hide Matching Documents

The documents where this entity occurs most often are shown below. Click on a document to open it.

Document Max. Freq Min. Freq
Harper's Encyclopedia of United States History (ed. Benson Lossing) 5 3 Browse Search
View all matching documents...

Your search returned 5 results in 3 document sections:

he twelfth parallel of north latitude; thence easterly along said parallel to 124° 10′ east of Greenwich, but including the entire Island of Masbate: thence northerly through San Bernardino Straits; headquarters, Manila, P. I. Commander, Maj.-Gen. John C. Bates. Depairtment of the Visayas.--Includes all islands (except Island of Samar) south of the southern line of the Department of Southern Luzon and east of long. 121° 45′ east of Greenwich and north of the ninth parallel of latitude, excees. to be Major-Generals. Brig.-Gen. Samuel B. M. Young, U. S. A. Col. Adna R. Chaffee, 8th Cavalry, U. S. A. (Major-General, U. S. V.). Brig.-Gen. Arthur MacArthur, U. S. A. (Major-General, U. S. V.). to be brigadier-Generals. Col. John C. Bates, 2d Infantry, U. S. A. (Major-General U. S. V.). Col. Lloyd Wheaton, 7th Infantry, U. S. A. (Major-General, U. S. V.). Col. George W. Davis, 23d Infantry (Brigadier-General, U. S. V.). Col. Theodore Schwan, Assistant Adjutant-General, U.<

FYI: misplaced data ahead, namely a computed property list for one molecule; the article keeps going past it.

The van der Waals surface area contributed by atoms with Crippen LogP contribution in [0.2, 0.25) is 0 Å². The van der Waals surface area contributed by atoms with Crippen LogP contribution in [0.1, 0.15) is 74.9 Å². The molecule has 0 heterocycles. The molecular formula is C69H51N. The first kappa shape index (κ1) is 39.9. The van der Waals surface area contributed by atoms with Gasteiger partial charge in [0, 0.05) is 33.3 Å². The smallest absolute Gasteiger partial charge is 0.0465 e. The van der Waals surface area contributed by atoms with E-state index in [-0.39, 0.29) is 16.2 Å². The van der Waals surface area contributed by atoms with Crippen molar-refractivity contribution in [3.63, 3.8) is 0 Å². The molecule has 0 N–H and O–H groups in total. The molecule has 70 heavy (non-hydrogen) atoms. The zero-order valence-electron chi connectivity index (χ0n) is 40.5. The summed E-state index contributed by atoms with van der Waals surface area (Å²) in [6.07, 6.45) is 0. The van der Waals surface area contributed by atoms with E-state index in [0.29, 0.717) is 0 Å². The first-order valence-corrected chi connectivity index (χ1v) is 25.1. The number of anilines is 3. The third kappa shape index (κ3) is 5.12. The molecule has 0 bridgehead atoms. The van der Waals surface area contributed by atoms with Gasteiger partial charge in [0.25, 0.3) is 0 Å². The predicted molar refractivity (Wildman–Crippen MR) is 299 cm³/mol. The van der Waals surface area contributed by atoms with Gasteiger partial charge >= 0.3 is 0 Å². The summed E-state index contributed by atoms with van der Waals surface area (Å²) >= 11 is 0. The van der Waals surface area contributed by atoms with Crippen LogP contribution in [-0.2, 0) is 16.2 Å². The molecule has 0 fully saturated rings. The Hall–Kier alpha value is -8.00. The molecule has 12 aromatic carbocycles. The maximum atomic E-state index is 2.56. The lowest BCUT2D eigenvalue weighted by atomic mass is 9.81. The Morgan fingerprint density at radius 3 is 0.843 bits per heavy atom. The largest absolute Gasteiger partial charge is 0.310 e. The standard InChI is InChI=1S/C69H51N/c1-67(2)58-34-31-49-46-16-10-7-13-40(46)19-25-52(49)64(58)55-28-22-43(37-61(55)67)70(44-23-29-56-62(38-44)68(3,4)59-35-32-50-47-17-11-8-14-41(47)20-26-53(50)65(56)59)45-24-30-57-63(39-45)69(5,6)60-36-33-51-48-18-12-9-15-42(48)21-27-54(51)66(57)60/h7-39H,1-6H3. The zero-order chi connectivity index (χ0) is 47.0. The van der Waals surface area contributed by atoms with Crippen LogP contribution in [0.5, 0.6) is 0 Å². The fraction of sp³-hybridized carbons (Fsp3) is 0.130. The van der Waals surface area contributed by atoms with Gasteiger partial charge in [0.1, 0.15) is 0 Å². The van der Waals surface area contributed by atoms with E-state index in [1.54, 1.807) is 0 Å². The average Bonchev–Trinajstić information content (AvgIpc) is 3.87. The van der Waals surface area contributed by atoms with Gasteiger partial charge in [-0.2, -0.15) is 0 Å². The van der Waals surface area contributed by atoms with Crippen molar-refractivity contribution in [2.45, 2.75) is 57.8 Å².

Harper's Encyclopedia of United States History (ed. Benson Lossing), Bates, John Coalter, 1842- (search)
Bates, John Coalter, 1842- Military officer; born in St. Charles county, Mo., Aug. 26, 1842; educated at Washington University (St. Louis). He entered the army in 1861, and served on the staff of Gen. George G. Meade from the battle of Gettysburg to the close of the war. In 1863-62 he held the rank of captain; in 1882-86 that of lieutenant-colonel: in 1886-92 that of colonel. He was president of the board which devised the present drill and firing regulations, and a member of the board which adopted the Krag-Jorgensen rifle. At the outbreak of the Spanish-American War he was commissioned a brigadier-general of volunteers, and for the Santiago campaign was promoted major-general. In 1899 he was appointed military governor of Cienfuegos, Cuba. On the reorganization of the regular army in February, 1901. he was appointed one of the new brigadier-generals.
Harper's Encyclopedia of United States History (ed. Benson Lossing), El Caney, (search)
l Chaffee's brigade, composed of the 7th, 12th, and 17th Infantry, moved to attack in the front, keeping up a constant but careful fire, as the men had only 100 rounds of ammunition each. In the rear, General Ludlow moved his troops forward, and from the south came the reserves of Brig.-Gen. Evan Miles. Thus the village was the centre of a concentrated fire and was nearly encircled with the lines steadily closing in. So stubborn, however, was the defence that reinforcements under Maj.-Gen. John C. Bates were ordered up to strengthen the line, which had been considerably weakened in the desperate assaults. After the enemy had left their intrenchments, the fire was concentrated upon the brick fort, from which the Spaniards poured a galling musketry fire into the American lines. The fort could not long withstand the attack, and rents were soon torn in its thick walls. At this juncture the commands under Chaffee, Bates, and Miles made a charge, and captured the work, but not until a